An old Army buddy, Dog Turner, gives her the perfect excuse. His unstable brother Jason has disappeared in picturesque Yangshuo, a famous tourist destination, and though Ellie knows it’s a long shot, she agrees to try to find him. At worst, she figures she’ll have a few days of fun in some gorgeous scenery.

But her plans for a relaxing vacation are immediately complicated when her mother and the new boyfriend tag along. And as soon as she starts asking questions about the missing Jason, Ellie realizes that she’s stumbled into a dangerous conspiracy that may or may not involve a sinister biotech company, eco-terrorists, an art-obsessed Chinese billionaire and lots of cats—one that will take her on a wild chase through some of China’s most beautiful—and most surreal—places.

About Lisa:

Lisa Brackmann has worked as an executive at a major motion picture studio, an issues researcher in a presidential campaign, and

Lisa Brackmann

Lisa Brackmann

was the singer/songwriter/bassist in an LA rock band. Yes, she will do karaoke, and she’s looking to buy a bass ukulele. Her debut novel, ROCK PAPER TIGER, set on the fringes of the Chinese art world, made several “Best of 2010″ lists, including Amazon’s Top 100 Novels and Top 10 Mystery/Thrillers, and was nominated for the Strand Magazine Critics Award for Best First Novel. Her second novel, GETAWAY, won the Los Angeles Book Festival Grand Prize and was nominated for the T. Jefferson Parker SCIBA award.

Hour of the Rat is clever and taut and every bit as good as Rock Paper Tiger.  I love how flawed Brackmann’s protagonist is.  Her imperfections make Ellie real and relatable.  It is that authenticity together with an atmospheric setting and a spectacular plot that make Hour of the Rat such a stimulating and fascinating read.

Check back next week for my interview with Lisa Brackmann.  Yes, there will be a third book in the series!

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Filed under Bookmagnet's Best Books of the Month, books, contemporary fiction, fiction, literary fiction, mystery, Summer Reading

Spotlight on In the House Upon the Dirt Between the Lake and the Woods by Matt Bell

I am reading a truly fabled and mythical novel so rich in language and place that I’m reading it slowly, so as to savor every word.

in the house

Coming June 18 from Soho


About the Book:

In this epic, mythical debut novel, a newly-wed couple escapes the busy confusion of their homeland for a distant and almost-uninhabited lakeshore. They plan to live there simply, to fish the lake, to trap the nearby woods, and build a house upon the dirt between where they can raise a family. But as their every pregnancy fails, the child-obsessed husband begins to rage at this new world: the song-spun objects somehow created by his wife’s beautiful singing voice, the giant and sentient bear that rules the beasts of the woods, the second moon weighing down the fabric of their starless sky, and the labyrinth of memory dug into the earth beneath their house.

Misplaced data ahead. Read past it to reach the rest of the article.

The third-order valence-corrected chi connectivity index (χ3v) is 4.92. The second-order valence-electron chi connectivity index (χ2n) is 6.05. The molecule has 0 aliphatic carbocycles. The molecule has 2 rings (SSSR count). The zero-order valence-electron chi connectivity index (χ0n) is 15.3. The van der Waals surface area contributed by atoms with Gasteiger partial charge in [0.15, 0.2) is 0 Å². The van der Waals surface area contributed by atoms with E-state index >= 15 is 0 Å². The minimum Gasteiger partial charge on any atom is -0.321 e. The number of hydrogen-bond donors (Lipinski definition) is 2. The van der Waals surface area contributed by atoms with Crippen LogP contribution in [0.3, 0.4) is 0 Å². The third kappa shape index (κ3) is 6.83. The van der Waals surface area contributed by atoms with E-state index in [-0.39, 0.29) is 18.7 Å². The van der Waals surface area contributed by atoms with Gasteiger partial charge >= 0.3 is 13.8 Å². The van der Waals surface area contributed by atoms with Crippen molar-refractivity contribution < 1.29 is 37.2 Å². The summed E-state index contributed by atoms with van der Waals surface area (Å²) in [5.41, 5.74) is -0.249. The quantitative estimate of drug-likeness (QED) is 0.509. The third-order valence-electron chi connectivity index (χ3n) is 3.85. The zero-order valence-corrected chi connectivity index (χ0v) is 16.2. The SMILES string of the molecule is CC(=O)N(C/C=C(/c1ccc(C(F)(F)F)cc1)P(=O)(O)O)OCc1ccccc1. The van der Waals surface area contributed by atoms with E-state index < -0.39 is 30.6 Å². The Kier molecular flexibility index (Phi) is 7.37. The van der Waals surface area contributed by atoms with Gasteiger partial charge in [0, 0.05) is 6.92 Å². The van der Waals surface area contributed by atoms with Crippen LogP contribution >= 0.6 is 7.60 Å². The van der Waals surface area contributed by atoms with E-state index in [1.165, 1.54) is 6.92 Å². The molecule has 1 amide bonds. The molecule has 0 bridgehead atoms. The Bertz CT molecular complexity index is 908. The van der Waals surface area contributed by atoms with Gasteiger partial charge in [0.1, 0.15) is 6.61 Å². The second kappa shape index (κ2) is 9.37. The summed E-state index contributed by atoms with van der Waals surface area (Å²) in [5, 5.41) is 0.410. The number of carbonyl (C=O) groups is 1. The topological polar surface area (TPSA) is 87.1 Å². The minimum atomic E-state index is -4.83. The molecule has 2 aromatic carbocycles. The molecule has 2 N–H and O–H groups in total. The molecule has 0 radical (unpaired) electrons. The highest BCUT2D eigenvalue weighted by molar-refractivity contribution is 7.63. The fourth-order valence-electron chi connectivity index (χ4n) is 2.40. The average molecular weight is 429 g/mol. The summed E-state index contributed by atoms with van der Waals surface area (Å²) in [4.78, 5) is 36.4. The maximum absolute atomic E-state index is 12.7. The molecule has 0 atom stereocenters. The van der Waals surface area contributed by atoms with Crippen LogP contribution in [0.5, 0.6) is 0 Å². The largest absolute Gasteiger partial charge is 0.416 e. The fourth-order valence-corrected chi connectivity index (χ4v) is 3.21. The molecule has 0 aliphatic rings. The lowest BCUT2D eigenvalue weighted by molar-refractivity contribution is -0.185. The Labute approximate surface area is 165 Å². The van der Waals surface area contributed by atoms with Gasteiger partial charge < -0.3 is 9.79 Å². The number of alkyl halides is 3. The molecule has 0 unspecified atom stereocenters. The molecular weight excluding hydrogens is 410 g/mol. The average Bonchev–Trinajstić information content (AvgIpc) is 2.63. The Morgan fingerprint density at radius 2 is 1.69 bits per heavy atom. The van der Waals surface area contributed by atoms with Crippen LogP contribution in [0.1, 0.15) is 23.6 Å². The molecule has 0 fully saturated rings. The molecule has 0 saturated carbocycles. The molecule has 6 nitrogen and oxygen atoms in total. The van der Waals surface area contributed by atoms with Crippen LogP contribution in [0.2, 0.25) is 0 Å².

This novel, from one of our most exciting young writers, is a powerful exploration of the limits of parenthood and marriage—and of what happens when a marriage’s success is measured solely by the children it produces, or else the sorrow that marks their absence.

About the Author:

matt bell

My debut novel IN THE HOUSE UPON THE DIRT BETWEEN THE LAKE AND THE WOODS will be published by Soho Press in Spring 2013. I am also the author of CATACLYSM BABY, a novella, and HOW THEY WERE FOUND, a collection of fiction, as well as three chapbooks, WOLF PARTS, THE COLLECTORS, and HOW THE BROKEN LEAD THE BLIND. My fiction has appeared in many magazines, including CONJUNCTIONS, HAYDEN’S FERRY REVIEW, GULF COAST, WILLOW SPRINGS, UNSAID, and AMERICAN SHORT FICTION, and has been selected for inclusion in anthologies such as BEST AMERICAN MYSTERY STORIES and BEST AMERICAN FANTASY. I teach creative writing at Northern Michigan University, and previously taught at the University of Michigan. I am the senior editor at Dzanc Books, where I also run the literary magazine THE COLLAGIST.     –from Matt Bell’s website

If you are a fan of Karen Russell and/or Aimee Bender, then it’s time you discovered Matt Bell.  His debut has already been selected as the June Book Club Selections for Powell’s Indiespensable and the Nervous Breakdown.  IN THE HOUSE UPON THE DIRT BETWEEN THE LAKE AND THE WOODS also has the distinct honor of being chosen as an Indie Next pick for July.

When you open IN THE HOUSE UPON THE DIRT BETWEEN THE LAKE AND THE WOODS, you leave your world and enter a new dark and forbidding landscape.  And you will be so glad you did.